Light comedy. High romance. Some melodrama. But nothing really bold or striking. It is all pretty by the numbers. The bottom line in any romantic film is selling the characters and their connection. In Picture Perfect I didn't buy it. I'm not sure why anyone would fall for Poojah, much less an assured, sensitive, though rough and tumble guy like Kabir. I haven't seen a mismatch this bad since Mallory and Nick on Family Ties. Bottom line, they forgot to add any attractive qualities to the character and Poojah comes off as selfish, superficial, and materialistic. By the end, when Kabir is heartbroken and dealing with his unrequited love, it comes off as groundless and he looks like a stalker obsessed by some intangible we just cannot see.
I don't think it is a great film, by any means, though it does have its moments. Of course, being Bollywood, though it is a sketchy romantic comedy, it still clocks in at a whopping, epic length two hours and thirty-seven minutes, thanks in large part to the eight musical dance numbers sprinkled throughout. One of the things I enjoy about Bollywood films is the randomness. For instance, Kabir has a fight scene thrown in early on, just to establish he's a tough guy, likewise a comedic, rube-in-the-city gag when he comes to Bombay and doesn't understand why the toilet attendant is following him around the bathroom. The same goes for a courting scene between Kabir and Poojah at the wedding. And of course, there is the stereotyped gay assistant, Maggi. It is so un-PC, you gotta, love it. I just wish the romance was believable.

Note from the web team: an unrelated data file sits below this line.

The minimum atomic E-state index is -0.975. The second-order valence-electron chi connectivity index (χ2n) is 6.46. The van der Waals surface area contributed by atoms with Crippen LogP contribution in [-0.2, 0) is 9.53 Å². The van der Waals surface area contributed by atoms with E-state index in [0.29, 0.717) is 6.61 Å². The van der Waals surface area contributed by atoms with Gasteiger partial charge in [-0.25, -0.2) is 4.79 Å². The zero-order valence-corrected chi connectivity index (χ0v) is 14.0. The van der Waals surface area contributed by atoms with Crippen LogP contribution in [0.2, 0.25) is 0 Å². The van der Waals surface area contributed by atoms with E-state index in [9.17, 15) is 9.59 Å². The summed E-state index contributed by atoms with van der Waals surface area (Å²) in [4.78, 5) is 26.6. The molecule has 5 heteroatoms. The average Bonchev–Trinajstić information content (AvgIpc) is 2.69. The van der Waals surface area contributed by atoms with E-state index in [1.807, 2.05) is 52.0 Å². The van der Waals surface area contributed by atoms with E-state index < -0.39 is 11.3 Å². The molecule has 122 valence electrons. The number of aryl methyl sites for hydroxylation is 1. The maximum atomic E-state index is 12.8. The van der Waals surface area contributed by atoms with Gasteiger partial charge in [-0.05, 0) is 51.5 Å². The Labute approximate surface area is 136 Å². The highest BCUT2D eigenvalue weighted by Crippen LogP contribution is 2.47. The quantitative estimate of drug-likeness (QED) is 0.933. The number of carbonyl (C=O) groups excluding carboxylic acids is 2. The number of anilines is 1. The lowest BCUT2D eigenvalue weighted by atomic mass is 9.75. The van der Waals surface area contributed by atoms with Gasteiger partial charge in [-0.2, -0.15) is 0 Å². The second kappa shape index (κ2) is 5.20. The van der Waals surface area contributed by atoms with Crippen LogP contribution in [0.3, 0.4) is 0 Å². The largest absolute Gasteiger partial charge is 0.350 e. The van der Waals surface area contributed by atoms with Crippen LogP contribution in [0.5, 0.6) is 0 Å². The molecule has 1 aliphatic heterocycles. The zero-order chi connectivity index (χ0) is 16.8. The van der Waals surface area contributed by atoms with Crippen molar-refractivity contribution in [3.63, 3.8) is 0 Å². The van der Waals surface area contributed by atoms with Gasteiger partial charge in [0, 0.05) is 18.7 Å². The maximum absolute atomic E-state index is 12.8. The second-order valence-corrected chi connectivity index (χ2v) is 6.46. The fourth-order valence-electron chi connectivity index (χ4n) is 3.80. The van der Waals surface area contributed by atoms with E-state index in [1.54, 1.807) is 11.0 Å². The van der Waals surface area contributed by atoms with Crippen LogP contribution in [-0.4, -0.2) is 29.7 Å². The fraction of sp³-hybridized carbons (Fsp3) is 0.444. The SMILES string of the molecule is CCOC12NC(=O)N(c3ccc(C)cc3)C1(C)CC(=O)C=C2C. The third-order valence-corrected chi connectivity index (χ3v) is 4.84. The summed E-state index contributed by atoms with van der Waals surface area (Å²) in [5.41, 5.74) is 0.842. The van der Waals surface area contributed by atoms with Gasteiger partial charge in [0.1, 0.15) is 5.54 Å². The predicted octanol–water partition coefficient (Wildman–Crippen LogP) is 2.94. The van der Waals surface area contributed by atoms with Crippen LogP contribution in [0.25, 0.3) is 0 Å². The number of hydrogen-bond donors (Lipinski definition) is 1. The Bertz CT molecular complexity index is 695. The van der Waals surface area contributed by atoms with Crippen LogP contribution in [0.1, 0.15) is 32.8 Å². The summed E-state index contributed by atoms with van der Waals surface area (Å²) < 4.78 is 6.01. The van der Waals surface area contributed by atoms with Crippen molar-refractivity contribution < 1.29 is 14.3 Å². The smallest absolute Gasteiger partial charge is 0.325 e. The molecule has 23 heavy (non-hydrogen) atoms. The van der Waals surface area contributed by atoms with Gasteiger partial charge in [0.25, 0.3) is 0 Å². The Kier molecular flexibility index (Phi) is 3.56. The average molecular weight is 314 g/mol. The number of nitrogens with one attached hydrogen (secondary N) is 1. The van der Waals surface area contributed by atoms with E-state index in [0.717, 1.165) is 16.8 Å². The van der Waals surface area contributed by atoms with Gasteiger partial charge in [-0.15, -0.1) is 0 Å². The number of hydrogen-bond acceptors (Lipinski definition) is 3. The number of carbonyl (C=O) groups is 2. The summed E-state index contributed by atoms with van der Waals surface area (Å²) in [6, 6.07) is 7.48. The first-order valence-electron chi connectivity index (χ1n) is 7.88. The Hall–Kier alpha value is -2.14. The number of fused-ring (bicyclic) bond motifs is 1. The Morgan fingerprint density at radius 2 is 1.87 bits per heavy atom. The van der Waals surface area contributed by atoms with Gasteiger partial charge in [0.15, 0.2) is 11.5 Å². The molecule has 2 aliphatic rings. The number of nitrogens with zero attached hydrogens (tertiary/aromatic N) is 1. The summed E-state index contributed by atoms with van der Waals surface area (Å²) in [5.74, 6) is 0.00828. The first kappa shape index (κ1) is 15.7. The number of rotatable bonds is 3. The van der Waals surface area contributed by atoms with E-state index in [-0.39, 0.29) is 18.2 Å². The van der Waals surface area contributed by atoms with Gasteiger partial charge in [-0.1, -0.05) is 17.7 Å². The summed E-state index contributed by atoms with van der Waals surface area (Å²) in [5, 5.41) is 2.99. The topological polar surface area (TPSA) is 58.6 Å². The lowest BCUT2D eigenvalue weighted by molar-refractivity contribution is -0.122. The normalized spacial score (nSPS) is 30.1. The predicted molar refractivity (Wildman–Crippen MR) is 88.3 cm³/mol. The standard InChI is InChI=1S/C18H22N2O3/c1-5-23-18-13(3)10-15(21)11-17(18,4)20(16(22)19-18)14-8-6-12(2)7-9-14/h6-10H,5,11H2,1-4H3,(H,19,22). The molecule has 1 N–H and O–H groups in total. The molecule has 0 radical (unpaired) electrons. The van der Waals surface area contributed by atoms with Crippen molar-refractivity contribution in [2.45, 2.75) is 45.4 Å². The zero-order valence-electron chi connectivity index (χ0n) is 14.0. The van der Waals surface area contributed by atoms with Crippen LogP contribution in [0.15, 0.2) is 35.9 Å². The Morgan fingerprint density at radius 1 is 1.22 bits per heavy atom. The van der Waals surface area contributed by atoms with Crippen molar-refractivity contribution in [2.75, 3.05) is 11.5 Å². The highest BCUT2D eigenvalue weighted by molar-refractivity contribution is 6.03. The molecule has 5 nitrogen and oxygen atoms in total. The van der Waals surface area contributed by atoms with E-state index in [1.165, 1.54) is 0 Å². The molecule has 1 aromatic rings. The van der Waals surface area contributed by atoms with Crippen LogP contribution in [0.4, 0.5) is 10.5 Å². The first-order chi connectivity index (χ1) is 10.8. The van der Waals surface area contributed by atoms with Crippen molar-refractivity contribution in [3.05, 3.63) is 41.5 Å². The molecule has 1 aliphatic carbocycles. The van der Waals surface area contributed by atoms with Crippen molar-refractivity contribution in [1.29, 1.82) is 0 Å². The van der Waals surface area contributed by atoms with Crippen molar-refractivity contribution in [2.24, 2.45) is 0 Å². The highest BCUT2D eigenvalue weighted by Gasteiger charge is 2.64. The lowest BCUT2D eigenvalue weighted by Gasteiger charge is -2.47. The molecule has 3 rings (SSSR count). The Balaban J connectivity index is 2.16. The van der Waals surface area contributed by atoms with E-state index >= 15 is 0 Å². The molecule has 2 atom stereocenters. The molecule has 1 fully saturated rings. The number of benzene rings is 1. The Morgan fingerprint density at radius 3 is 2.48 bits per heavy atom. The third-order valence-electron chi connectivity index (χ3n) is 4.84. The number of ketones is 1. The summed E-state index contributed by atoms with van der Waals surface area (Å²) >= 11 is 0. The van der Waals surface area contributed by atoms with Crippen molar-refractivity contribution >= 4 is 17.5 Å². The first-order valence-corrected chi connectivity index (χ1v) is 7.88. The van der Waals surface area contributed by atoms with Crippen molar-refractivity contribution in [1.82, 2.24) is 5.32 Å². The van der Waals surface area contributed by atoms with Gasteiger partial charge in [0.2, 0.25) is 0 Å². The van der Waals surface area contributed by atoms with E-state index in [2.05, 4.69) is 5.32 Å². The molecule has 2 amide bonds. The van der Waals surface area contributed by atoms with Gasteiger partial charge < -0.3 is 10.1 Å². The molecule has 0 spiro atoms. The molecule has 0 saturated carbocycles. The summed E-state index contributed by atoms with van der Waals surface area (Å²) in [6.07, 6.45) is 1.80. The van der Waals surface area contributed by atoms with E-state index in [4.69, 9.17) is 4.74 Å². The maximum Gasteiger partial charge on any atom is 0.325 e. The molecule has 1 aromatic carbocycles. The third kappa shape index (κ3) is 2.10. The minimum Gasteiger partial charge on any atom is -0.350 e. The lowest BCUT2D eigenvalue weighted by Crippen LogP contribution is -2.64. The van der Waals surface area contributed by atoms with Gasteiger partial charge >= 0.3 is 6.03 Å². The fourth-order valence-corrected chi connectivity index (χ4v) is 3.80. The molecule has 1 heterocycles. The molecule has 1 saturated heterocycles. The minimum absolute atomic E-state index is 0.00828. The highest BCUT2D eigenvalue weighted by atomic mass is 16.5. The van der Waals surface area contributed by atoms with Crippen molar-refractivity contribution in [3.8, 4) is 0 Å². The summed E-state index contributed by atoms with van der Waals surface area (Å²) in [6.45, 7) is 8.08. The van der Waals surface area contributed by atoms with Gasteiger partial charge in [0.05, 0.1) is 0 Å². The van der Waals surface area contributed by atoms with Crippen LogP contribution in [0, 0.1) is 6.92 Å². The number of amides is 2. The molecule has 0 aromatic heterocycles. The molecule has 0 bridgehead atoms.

The DVD: Pathfinder.